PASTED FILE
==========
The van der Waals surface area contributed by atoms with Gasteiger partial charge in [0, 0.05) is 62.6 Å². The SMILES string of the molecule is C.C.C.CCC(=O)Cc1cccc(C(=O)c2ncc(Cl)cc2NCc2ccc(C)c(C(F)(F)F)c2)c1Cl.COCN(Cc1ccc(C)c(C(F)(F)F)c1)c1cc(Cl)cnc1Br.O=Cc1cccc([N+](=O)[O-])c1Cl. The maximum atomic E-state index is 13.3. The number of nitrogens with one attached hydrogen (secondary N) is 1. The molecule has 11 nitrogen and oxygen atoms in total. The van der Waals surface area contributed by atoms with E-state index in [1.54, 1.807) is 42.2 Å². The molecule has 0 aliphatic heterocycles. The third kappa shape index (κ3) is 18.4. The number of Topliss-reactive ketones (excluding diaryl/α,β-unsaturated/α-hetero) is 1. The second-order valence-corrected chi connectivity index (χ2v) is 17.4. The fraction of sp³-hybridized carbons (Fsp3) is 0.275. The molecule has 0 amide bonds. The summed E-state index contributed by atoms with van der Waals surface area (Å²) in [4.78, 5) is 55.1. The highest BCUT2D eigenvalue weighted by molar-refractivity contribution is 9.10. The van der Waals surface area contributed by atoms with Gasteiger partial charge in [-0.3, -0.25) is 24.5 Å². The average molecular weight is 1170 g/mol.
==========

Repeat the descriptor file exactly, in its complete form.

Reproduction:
The van der Waals surface area contributed by atoms with Gasteiger partial charge in [0, 0.05) is 62.6 Å². The SMILES string of the molecule is C.C.C.CCC(=O)Cc1cccc(C(=O)c2ncc(Cl)cc2NCc2ccc(C)c(C(F)(F)F)c2)c1Cl.COCN(Cc1ccc(C)c(C(F)(F)F)c1)c1cc(Cl)cnc1Br.O=Cc1cccc([N+](=O)[O-])c1Cl. The maximum atomic E-state index is 13.3. The number of nitrogens with one attached hydrogen (secondary N) is 1. The molecule has 11 nitrogen and oxygen atoms in total. The van der Waals surface area contributed by atoms with E-state index in [1.54, 1.807) is 42.2 Å². The molecule has 0 aliphatic heterocycles. The third kappa shape index (κ3) is 18.4. The number of Topliss-reactive ketones (excluding diaryl/α,β-unsaturated/α-hetero) is 1. The second-order valence-corrected chi connectivity index (χ2v) is 17.4. The fraction of sp³-hybridized carbons (Fsp3) is 0.275. The molecule has 0 amide bonds. The summed E-state index contributed by atoms with van der Waals surface area (Å²) in [4.78, 5) is 55.1. The highest BCUT2D eigenvalue weighted by molar-refractivity contribution is 9.10. The van der Waals surface area contributed by atoms with Gasteiger partial charge in [-0.3, -0.25) is 24.5 Å². The average molecular weight is 1170 g/mol.